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Association between oral health and quality of life

Research

15 May 2012

Oral health as a concept has evolved. Today it not only involves issues that are directly related to the oral cavity, like chewing or swallowing, but also entails other social and psychologically-related aspects that affect an individual’s self esteem, communication, expression and even physical appearance. 

The quality of life associated with oral health relates to the impact that oral changes can have on daily life and that are important to people. 

Dental hypersensitivity 

Dental hypersensitivity (DH) is defined as a dental pain caused by a seemingly normal stimulus (1). Some studies have shown that the loss of dental health can reduce quality of life by up to 3 times with respect to the general population, with DH being the most common complaint (50.7%)(2)

DH can directly affect patients’ quality of life, forcing them at times to change their social, nutritional and hygiene habits. 

This decrease in quality of life occurs because of the pain or discomfort experienced with the intake of certain foods or drinks. As a consequence, patients reduce their consumption of these foods and may even stop consuming their favourite foods and drinks all together. 


DH can also have serious repercussions on the rest of oral health. In order to avoid pain, patients are at times unmotivated and tend to stop brushing as long or as efficiently as they normally do, which can cause the accumulation of bacterial plaque (oral biofilm) and increase the risk for cervical caries(3), gingivitis and periodontitis.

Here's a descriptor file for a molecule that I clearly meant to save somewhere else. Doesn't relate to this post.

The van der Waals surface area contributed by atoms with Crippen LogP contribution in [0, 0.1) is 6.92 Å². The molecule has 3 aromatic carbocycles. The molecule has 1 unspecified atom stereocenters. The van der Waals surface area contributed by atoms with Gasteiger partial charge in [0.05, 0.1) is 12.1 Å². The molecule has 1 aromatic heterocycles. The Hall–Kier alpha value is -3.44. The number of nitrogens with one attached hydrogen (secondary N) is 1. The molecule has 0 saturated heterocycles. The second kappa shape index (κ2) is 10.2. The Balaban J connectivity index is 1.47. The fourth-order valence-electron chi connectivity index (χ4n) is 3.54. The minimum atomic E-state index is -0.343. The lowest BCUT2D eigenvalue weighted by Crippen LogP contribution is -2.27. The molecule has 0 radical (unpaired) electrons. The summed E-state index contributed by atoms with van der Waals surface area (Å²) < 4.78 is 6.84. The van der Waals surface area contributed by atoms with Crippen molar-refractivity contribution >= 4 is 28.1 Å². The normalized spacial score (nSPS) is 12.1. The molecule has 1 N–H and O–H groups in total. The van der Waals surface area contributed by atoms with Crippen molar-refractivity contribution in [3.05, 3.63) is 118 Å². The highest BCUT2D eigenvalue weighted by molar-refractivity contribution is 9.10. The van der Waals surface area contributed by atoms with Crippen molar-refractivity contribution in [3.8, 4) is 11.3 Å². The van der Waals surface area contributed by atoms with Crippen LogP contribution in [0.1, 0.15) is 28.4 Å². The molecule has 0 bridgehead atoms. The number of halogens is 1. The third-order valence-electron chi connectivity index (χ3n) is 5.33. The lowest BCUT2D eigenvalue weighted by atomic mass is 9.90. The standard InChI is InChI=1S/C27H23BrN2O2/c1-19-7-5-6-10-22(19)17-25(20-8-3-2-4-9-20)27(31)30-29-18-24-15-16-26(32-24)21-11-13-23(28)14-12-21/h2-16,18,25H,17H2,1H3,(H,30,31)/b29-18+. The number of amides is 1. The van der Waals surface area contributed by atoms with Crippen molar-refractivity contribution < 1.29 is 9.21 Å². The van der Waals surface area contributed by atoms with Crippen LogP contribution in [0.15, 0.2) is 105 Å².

Xerostomia 

Xerostomia is the most common clinical manifestation of salivary dysfunction(4) and involves the reduction or absence of salivary secretion. It is also known as dry mouth. 

Proper oral hygiene with the right products can boost the quality of life of these patients. 

A lack of humectation in the oral cavity can cause a variety of clinical signs that may negatively alter a patient’s quality of life. Xerostomia makes oral functions difficult, including chewing, swallowing and phonation, among others. It can also affect soft tissues, since the lack or reduction of saliva makes them more susceptible to dryness, burning, irritation and inflammation: of the mucosa (mucositis), of the mucous membrane that supports prostheses (subprosthesis stomatitis) and of the gums (gingivitis); as well as the presence of painful ulcers and local infections (candidiasis)(5). The main effects on dental tissues are an increase in caries (6) and dental sensitivity (7). Another complication that might occur is halitosis. 

Halitosis 

Halitosis is expressed as a set of unpleasant or offensive odours coming from the oral cavity. 

It can seriously affect the quality of life of those who suffer from it, since it tends to have psychological, personal behavioural and even professional implications


Psychological implications: increases anxiety and stress levels. Causes loss of confidence and low self esteem.


Social implications: affects relationships with others and interferes with intimate relationships. 


Professional implications: it can negatively affect one’s image and even influence aspects as important as professional success. 


Behavioural implications: limits oral communication and can even make a person with halitosis cover their mouth or use more non-verbal communication. Increases interpersonal distance. 


Halitosis is also directly related to caries, gingivitis and periodontitis from oral biofilm build-up(9,10)

Orthodontics